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Learning, diffusion and the industry life cycle

  • Zhu Wang
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An industry typically experiences initial mass entry and later shakeout of producers over its life cycle. It can be explained as a competitive equilibrium outcome driven by the dynamic interaction between technology progress and demand diffusion. When a new product is introduced, high-income consumers tend to adopt it first. Technology then improves with cumulative output and demand growth generates S-shaped diffusion as the product penetrates lower-income groups. Eventually fewer new adopters are available and the number of firms starts to decline. It is shown that faster technological learning, higher mean income or larger market size contributes to faster demand diffusion and earlier industry shakeout. Empirical studies on the US and UK television industries as well as ten other US industries confirm the theoretical findings. ; Alternate title: Income distribution, market size and the evolution of industry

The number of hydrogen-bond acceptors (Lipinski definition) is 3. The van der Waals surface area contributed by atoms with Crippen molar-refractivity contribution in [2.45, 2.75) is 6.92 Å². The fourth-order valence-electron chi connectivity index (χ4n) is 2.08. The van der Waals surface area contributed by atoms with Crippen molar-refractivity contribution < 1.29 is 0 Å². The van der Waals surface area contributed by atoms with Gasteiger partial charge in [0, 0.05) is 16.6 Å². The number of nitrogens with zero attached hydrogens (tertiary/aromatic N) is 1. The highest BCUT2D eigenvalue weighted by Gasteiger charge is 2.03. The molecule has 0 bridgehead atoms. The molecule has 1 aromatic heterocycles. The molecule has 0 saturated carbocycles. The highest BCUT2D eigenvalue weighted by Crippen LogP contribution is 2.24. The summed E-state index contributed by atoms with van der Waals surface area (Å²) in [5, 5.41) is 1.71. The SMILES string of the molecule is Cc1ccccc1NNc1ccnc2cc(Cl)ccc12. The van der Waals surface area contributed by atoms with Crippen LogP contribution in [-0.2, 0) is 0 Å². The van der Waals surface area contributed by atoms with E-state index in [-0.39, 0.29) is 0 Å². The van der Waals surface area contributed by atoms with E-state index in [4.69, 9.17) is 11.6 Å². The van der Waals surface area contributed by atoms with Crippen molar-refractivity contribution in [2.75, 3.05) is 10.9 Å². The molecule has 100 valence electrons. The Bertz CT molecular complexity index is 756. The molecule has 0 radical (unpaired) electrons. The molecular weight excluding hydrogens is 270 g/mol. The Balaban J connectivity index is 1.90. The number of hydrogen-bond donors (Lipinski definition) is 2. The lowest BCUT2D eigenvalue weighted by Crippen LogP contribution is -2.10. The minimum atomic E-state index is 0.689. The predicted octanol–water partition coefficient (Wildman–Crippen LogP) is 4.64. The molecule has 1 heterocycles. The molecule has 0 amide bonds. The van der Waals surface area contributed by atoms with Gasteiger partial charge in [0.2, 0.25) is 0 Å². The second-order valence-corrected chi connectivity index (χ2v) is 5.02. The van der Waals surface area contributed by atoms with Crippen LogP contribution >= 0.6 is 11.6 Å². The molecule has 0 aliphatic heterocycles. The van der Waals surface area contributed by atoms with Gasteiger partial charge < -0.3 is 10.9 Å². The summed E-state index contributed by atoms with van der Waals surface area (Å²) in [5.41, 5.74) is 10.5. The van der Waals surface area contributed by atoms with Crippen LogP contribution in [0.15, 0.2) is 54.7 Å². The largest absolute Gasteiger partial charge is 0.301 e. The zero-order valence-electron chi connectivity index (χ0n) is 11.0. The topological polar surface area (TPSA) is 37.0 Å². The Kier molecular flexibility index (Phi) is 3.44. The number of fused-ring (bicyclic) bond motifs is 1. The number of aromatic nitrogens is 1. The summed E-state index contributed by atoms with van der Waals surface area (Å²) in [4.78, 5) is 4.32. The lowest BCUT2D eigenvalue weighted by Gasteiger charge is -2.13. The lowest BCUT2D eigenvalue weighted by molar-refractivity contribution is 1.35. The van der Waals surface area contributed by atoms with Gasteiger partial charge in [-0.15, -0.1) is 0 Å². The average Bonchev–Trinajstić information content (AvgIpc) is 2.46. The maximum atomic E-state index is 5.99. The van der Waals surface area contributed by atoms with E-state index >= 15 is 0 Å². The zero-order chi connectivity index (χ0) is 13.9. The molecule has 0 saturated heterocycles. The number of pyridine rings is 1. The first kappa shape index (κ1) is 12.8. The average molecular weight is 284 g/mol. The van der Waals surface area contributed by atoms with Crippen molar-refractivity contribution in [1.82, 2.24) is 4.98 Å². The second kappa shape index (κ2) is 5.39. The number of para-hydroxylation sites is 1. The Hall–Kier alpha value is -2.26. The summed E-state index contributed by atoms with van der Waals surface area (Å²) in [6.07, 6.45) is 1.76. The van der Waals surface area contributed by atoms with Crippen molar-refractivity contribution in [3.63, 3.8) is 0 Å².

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Paper provided by Federal Reserve Bank of Kansas City in its series Payments System Research Working Paper with number PSR WP 04-01.

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Date of creation: 2006
Date of revision:
Handle: RePEc:fip:fedkpw:psrwp04-01
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  8. Comin, D. & Hobijn, B., 2004. "Cross-country technology adoption: making the theories face the facts," Journal of Monetary Economics, Elsevier, vol. 51(1), pages 39-83, January.
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  13. Horvath, Michael & Schivardi, Fabiano & Woywode, Michael, 2001. "On industry life-cycles: delay, entry, and shakeout in beer brewing," International Journal of Industrial Organization, Elsevier, vol. 19(7), pages 1023-1052, July.
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